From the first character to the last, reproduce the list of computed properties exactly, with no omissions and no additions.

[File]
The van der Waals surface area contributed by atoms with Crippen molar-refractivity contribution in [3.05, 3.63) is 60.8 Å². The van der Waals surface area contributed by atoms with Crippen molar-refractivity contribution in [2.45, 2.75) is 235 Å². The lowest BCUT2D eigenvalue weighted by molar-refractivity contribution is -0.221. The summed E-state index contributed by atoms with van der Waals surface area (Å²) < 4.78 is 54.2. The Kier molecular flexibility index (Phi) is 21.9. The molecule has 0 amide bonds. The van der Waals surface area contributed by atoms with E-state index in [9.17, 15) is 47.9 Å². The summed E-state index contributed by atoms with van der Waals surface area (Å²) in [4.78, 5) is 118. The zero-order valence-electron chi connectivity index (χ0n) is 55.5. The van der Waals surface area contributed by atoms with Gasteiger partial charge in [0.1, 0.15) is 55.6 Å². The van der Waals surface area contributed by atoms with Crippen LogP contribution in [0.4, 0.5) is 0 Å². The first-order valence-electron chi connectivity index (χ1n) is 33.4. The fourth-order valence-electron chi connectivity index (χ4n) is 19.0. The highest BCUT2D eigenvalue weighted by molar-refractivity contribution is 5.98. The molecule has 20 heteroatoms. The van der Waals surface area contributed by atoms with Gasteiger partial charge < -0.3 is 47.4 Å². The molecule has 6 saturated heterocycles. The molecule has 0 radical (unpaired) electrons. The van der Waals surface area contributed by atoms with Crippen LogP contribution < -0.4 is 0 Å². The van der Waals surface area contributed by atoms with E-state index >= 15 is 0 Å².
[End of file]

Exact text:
The van der Waals surface area contributed by atoms with Crippen molar-refractivity contribution in [3.05, 3.63) is 60.8 Å². The van der Waals surface area contributed by atoms with Crippen molar-refractivity contribution in [2.45, 2.75) is 235 Å². The lowest BCUT2D eigenvalue weighted by molar-refractivity contribution is -0.221. The summed E-state index contributed by atoms with van der Waals surface area (Å²) < 4.78 is 54.2. The Kier molecular flexibility index (Phi) is 21.9. The molecule has 0 amide bonds. The van der Waals surface area contributed by atoms with E-state index in [9.17, 15) is 47.9 Å². The summed E-state index contributed by atoms with van der Waals surface area (Å²) in [4.78, 5) is 118. The zero-order valence-electron chi connectivity index (χ0n) is 55.5. The van der Waals surface area contributed by atoms with Gasteiger partial charge in [0.1, 0.15) is 55.6 Å². The van der Waals surface area contributed by atoms with Crippen LogP contribution in [0.4, 0.5) is 0 Å². The first-order valence-electron chi connectivity index (χ1n) is 33.4. The fourth-order valence-electron chi connectivity index (χ4n) is 19.0. The highest BCUT2D eigenvalue weighted by molar-refractivity contribution is 5.98. The molecule has 20 heteroatoms. The van der Waals surface area contributed by atoms with Gasteiger partial charge < -0.3 is 47.4 Å². The molecule has 6 saturated heterocycles. The molecule has 0 radical (unpaired) electrons. The van der Waals surface area contributed by atoms with Crippen LogP contribution < -0.4 is 0 Å². The van der Waals surface area contributed by atoms with E-state index >= 15 is 0 Å².